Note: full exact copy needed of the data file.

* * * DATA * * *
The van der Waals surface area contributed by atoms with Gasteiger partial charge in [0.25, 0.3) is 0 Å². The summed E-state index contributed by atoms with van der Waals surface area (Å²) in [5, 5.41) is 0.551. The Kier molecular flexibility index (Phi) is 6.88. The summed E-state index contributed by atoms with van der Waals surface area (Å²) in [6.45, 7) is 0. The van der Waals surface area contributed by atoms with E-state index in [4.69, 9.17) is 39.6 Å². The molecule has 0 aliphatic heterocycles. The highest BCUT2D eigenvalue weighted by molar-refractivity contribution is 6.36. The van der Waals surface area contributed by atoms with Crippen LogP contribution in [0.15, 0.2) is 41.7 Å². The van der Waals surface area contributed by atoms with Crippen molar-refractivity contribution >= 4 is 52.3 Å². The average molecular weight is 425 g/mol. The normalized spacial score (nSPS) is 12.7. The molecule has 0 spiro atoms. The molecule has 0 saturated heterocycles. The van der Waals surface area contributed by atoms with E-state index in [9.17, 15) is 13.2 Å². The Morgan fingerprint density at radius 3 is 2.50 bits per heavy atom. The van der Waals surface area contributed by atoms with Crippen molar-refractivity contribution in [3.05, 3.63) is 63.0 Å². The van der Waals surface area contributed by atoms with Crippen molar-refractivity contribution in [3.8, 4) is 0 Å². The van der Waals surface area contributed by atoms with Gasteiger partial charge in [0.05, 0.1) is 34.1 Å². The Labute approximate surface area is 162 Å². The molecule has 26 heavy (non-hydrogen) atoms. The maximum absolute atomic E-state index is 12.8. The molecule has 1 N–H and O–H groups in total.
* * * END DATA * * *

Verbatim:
The van der Waals surface area contributed by atoms with Gasteiger partial charge in [0.25, 0.3) is 0 Å². The summed E-state index contributed by atoms with van der Waals surface area (Å²) in [5, 5.41) is 0.551. The Kier molecular flexibility index (Phi) is 6.88. The summed E-state index contributed by atoms with van der Waals surface area (Å²) in [6.45, 7) is 0. The van der Waals surface area contributed by atoms with E-state index in [4.69, 9.17) is 39.6 Å². The molecule has 0 aliphatic heterocycles. The highest BCUT2D eigenvalue weighted by molar-refractivity contribution is 6.36. The van der Waals surface area contributed by atoms with Crippen LogP contribution in [0.15, 0.2) is 41.7 Å². The van der Waals surface area contributed by atoms with Crippen molar-refractivity contribution >= 4 is 52.3 Å². The average molecular weight is 425 g/mol. The normalized spacial score (nSPS) is 12.7. The molecule has 0 spiro atoms. The molecule has 0 saturated heterocycles. The van der Waals surface area contributed by atoms with E-state index in [9.17, 15) is 13.2 Å². The Morgan fingerprint density at radius 3 is 2.50 bits per heavy atom. The van der Waals surface area contributed by atoms with Crippen molar-refractivity contribution in [3.05, 3.63) is 63.0 Å². The van der Waals surface area contributed by atoms with Crippen molar-refractivity contribution in [3.8, 4) is 0 Å². The van der Waals surface area contributed by atoms with Gasteiger partial charge in [0.05, 0.1) is 34.1 Å². The Labute approximate surface area is 162 Å². The molecule has 26 heavy (non-hydrogen) atoms. The maximum absolute atomic E-state index is 12.8. The molecule has 1 N–H and O–H groups in total.